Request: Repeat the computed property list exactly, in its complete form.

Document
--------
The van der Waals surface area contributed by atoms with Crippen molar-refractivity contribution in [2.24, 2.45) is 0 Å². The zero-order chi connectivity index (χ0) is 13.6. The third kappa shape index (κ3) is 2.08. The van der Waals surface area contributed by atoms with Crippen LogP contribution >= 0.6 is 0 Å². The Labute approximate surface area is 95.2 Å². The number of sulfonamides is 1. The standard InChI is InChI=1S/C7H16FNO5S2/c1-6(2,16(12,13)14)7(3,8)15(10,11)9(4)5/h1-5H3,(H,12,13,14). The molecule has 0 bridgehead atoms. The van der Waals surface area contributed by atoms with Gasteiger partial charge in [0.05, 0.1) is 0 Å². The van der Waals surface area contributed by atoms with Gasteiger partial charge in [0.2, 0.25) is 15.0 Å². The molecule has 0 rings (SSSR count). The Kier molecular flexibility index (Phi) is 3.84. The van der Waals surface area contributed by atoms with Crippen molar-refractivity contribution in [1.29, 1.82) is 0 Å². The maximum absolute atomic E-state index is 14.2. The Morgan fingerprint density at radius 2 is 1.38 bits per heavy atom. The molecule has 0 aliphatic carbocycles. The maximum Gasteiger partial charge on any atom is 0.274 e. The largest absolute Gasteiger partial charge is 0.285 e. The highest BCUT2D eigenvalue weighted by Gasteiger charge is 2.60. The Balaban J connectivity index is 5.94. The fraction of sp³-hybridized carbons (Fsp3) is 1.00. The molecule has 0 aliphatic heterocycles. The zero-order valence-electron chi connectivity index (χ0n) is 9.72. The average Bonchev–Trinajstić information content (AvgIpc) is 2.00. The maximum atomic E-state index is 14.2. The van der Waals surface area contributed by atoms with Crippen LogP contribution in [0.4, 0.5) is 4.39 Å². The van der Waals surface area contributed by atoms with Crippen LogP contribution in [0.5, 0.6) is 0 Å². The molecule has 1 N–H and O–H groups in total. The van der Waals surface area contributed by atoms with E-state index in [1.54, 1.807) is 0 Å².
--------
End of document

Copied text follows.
The van der Waals surface area contributed by atoms with Crippen molar-refractivity contribution in [2.24, 2.45) is 0 Å². The zero-order chi connectivity index (χ0) is 13.6. The third kappa shape index (κ3) is 2.08. The van der Waals surface area contributed by atoms with Crippen LogP contribution >= 0.6 is 0 Å². The Labute approximate surface area is 95.2 Å². The number of sulfonamides is 1. The standard InChI is InChI=1S/C7H16FNO5S2/c1-6(2,16(12,13)14)7(3,8)15(10,11)9(4)5/h1-5H3,(H,12,13,14). The molecule has 0 bridgehead atoms. The van der Waals surface area contributed by atoms with Gasteiger partial charge in [0.05, 0.1) is 0 Å². The van der Waals surface area contributed by atoms with Gasteiger partial charge in [0.2, 0.25) is 15.0 Å². The molecule has 0 rings (SSSR count). The Kier molecular flexibility index (Phi) is 3.84. The van der Waals surface area contributed by atoms with Crippen molar-refractivity contribution in [1.29, 1.82) is 0 Å². The maximum absolute atomic E-state index is 14.2. The Morgan fingerprint density at radius 2 is 1.38 bits per heavy atom. The molecule has 0 aliphatic carbocycles. The maximum Gasteiger partial charge on any atom is 0.274 e. The largest absolute Gasteiger partial charge is 0.285 e. The highest BCUT2D eigenvalue weighted by Gasteiger charge is 2.60. The Balaban J connectivity index is 5.94. The fraction of sp³-hybridized carbons (Fsp3) is 1.00. The molecule has 0 aliphatic heterocycles. The zero-order valence-electron chi connectivity index (χ0n) is 9.72. The average Bonchev–Trinajstić information content (AvgIpc) is 2.00. The maximum atomic E-state index is 14.2. The van der Waals surface area contributed by atoms with Crippen LogP contribution in [0.4, 0.5) is 4.39 Å². The van der Waals surface area contributed by atoms with Crippen LogP contribution in [0.5, 0.6) is 0 Å². The molecule has 1 N–H and O–H groups in total. The van der Waals surface area contributed by atoms with E-state index in [1.54, 1.807) is 0 Å².